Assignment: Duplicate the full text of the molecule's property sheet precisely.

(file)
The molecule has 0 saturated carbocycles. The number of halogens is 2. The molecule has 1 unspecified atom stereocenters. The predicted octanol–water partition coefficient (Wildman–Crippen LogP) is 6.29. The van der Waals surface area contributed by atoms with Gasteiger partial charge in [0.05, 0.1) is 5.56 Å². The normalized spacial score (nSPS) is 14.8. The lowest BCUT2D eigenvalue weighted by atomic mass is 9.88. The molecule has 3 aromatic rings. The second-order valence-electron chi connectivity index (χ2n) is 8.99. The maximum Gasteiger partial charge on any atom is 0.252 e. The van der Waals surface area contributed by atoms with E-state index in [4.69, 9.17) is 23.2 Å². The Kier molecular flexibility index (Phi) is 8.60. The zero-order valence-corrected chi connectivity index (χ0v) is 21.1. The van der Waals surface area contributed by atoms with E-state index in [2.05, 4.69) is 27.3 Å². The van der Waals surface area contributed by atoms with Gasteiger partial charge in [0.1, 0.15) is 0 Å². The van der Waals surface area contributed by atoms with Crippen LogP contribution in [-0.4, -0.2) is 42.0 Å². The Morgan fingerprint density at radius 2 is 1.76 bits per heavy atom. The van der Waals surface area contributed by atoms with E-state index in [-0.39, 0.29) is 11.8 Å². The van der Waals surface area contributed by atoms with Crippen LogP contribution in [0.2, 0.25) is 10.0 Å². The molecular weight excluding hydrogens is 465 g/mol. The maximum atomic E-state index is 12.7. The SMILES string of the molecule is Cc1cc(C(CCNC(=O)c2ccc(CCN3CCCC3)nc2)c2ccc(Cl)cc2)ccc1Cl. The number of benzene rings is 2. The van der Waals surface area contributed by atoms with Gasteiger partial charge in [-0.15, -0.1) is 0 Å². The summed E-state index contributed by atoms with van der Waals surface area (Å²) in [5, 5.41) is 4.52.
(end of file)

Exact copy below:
The molecule has 0 saturated carbocycles. The number of halogens is 2. The molecule has 1 unspecified atom stereocenters. The predicted octanol–water partition coefficient (Wildman–Crippen LogP) is 6.29. The van der Waals surface area contributed by atoms with Gasteiger partial charge in [0.05, 0.1) is 5.56 Å². The normalized spacial score (nSPS) is 14.8. The lowest BCUT2D eigenvalue weighted by atomic mass is 9.88. The molecule has 3 aromatic rings. The second-order valence-electron chi connectivity index (χ2n) is 8.99. The maximum Gasteiger partial charge on any atom is 0.252 e. The van der Waals surface area contributed by atoms with E-state index in [4.69, 9.17) is 23.2 Å². The Kier molecular flexibility index (Phi) is 8.60. The zero-order valence-corrected chi connectivity index (χ0v) is 21.1. The van der Waals surface area contributed by atoms with E-state index in [2.05, 4.69) is 27.3 Å². The van der Waals surface area contributed by atoms with Gasteiger partial charge in [0.1, 0.15) is 0 Å². The van der Waals surface area contributed by atoms with Crippen LogP contribution in [-0.4, -0.2) is 42.0 Å². The Morgan fingerprint density at radius 2 is 1.76 bits per heavy atom. The van der Waals surface area contributed by atoms with E-state index in [-0.39, 0.29) is 11.8 Å². The van der Waals surface area contributed by atoms with Crippen LogP contribution in [0.2, 0.25) is 10.0 Å². The molecular weight excluding hydrogens is 465 g/mol. The maximum atomic E-state index is 12.7. The SMILES string of the molecule is Cc1cc(C(CCNC(=O)c2ccc(CCN3CCCC3)nc2)c2ccc(Cl)cc2)ccc1Cl. The number of benzene rings is 2. The van der Waals surface area contributed by atoms with Gasteiger partial charge in [-0.15, -0.1) is 0 Å². The summed E-state index contributed by atoms with van der Waals surface area (Å²) in [5, 5.41) is 4.52.